The Trader has been covering the Spanish economy over the past year. Our readers know we have been extremely bearish on the outlook for the Spanish economy and the stock market. We won’t go on about the state of the Spanish economy here, but we would like to provide objectivity on majority of the topics covered on our site. Therefore, we provide you Banco de Espana’s latest presentation on the Spanish economy, banking sector and much more. Don’t forget it is the “Banco de Espana”…
Full amusing reading here.
Super Mario has been in the office for a while now, but what has the ECB actually accomplished since he joined, except the mighty LTRO? Yes, the LTRO was a great liquidity injection, where Spanish banks have been buying Spanish bonds. This is just like moving money from the left to the right pocket, with leverage….With the ECB balance sheet having expanded aggressively, we should be asking ourselves; are they in control of the situation? From Macrobusiness.
Overnight the president of the European Central Bank, Mario Draghi, gave a speech to the Hearing at the Committee on Economic and Monetary Affairs of the European Parliament. The speech was not particularly out of line with what Mr Draghi usually says, such as:
Available indicators for the first quarter of 2012 broadly confirm a stabilisation in economic activity at a low level. Latest developments in survey data are mixed, highlighting prevailing uncertainty. Looking ahead, growth should be supported by foreign demand, the very low short-term interest rates as well as our non-standard measures. At the same time, downside risks relate in particular to a renewed intensification of tensions in euro area sovereign debt markets and their potential spillover to the real economy. Further increases in commodity prices may also hamper economic activity.
This is the same speech lead-in we have been hearing since Mario Draghi took over the helm of the ECB from Jean-Claude Trichet. Given recent PMI data much of this statements appears to be completely disconnected from the reality of what is happening in Europe, but this isn’t the first time I have noted Mr Draghi’s apparent delusion.
The French elections are approaching fast. While the main focus has been on Greece, Italy and SPain, let’s review some facts on France. From Scott Barber of Reuters.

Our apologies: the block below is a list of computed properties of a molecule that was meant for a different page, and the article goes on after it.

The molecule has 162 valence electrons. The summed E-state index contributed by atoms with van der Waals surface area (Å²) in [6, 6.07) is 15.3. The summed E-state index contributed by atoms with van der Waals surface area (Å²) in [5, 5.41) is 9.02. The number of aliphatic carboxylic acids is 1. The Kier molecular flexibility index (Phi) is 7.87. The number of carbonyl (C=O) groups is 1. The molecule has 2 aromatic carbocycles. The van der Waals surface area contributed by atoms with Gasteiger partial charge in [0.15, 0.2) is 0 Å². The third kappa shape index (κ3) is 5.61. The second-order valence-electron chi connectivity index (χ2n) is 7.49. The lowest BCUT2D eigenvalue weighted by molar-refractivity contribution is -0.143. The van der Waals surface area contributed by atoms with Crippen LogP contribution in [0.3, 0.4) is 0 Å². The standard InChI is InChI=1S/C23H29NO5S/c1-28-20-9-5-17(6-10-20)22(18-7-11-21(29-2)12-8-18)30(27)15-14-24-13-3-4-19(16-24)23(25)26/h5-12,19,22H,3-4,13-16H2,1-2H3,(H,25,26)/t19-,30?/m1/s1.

The results of this past weekend’s first round of voting in the French presidential elections may have delivered a warning that the close alliance between France and Germany on strategies for tackling and containing the eurozone crisis may be approaching an end. For the last few years, the team of German Chancellor Angela Merkel and French President Nicolas Sarkozy has been so much in sync that they have become known to all as “Merkozy”. But in first-round voting, Sarkozy became the first French president in half a century to fail to emerge as leader, ceding pride of place to Socialist rival Francois Hollande.
Now the two men will square off in a runoff election scheduled to take place May 6, and it is the one-third of French voters who cast ballots in favor of other parties – including the National Front candidate on the extreme right, Martine Le Pen – who hold the balance of power. To understand the impact of these voters on the outcome, see the interactive graphic, below, which enables you to calculate how many voters who supported candidates that didn’t make it through to the run-off now need to switch their allegiance to Sarkozy in order for him to cling on to his job.
Unfortunately, Apple won’t save Europe. The Spanish market is once again showing very weak action, followed by the Italian MIB.
European charts below.
Markets have been cheering Apple, and no news regarding the European situation is seen as good news. With one stock dictating the world markets, one should probably be cautious regarding the overall market. Meanwhile, the Spanish agony persists. Via El Pais.
Villages of the damned. (austerity hits the man).
Guest post by Azizonomics.
Sorry, no. I am being sarcastic.
The U.K. economy shrank in the first quarter as construction output slumped, pushing Britain into its first double-dip recession since the 1970s and raising pressure on officials to salvage the recovery.
Last month I described Britain’s problems: GDP levels have never recovered to pre-crisis levels, the unemployment rate continues to climb from post-crisis levels, government debt level continue to climb, inflation levels are elevated, and all of these metrics are somehow worse than the situation in America.
And now Britain is back in recession.